Don’t be impressed by the headlines reporting year-over-year housing numbers for the next several months (data covering March, April, May, and June). The data will most likely show eye-popping one-year increases.
While the year-over-year jumps will certainly be striking, consumers should take these numbers with a grain of salt, as the situation highlights a short-term quirk in the reporting of this data. Essentially, the increases will reflect a combination of two things: sharply lower housing numbers during last year’s virus-related market collapse and the subsequent strong rebound. This will result in what will appear to be unbelievable growth.
Let’s use single-family home sales as an example:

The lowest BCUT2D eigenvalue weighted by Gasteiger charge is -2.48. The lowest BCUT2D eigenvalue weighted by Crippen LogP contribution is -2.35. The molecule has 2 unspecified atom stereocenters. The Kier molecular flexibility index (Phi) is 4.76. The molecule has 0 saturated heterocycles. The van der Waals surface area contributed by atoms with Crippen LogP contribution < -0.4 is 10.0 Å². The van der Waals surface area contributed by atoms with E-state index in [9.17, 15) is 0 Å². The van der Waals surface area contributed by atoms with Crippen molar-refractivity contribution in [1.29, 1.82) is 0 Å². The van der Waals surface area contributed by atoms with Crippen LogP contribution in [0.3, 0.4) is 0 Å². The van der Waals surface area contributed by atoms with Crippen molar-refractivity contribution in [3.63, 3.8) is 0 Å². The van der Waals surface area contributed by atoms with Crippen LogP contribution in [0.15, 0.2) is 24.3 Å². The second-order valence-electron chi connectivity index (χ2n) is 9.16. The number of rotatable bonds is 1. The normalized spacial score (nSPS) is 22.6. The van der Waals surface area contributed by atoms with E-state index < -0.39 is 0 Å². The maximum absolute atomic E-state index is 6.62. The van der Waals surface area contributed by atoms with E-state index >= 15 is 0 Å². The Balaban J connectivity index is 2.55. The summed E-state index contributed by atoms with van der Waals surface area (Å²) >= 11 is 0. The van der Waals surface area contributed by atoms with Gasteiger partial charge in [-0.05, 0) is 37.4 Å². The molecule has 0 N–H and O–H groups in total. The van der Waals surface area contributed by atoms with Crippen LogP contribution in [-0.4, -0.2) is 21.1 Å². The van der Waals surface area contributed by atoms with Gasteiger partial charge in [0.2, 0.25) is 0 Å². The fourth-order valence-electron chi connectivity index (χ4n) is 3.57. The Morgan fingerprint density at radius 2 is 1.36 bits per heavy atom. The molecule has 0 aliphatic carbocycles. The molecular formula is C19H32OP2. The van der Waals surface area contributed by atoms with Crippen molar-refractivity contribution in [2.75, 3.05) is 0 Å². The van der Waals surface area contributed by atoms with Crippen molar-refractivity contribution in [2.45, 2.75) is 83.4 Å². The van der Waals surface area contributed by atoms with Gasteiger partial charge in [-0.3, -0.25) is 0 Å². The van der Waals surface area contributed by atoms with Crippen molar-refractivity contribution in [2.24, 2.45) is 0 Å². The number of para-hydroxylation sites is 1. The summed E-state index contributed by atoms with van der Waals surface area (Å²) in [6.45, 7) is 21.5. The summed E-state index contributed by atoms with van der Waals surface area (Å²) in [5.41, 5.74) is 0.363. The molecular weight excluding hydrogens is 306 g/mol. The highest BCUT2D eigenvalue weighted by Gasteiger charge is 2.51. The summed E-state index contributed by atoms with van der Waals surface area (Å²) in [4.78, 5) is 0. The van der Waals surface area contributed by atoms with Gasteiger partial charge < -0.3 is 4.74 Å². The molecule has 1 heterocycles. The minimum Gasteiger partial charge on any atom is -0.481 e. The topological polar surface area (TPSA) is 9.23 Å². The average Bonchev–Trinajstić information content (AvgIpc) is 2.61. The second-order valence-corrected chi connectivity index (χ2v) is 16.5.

As the graph reveals, last spring’s buying market was anything but typical. Instead of sales increasing, they fell sharply as a result of stay-at-home orders that virtually shut the real estate industry down.
This spring’s real estate market will bounce back with more normal seasonal sales increases. The percentage increase in sales will be astronomical – not because sales have skyrocketed, but instead because they will be compared to last year’s low numbers.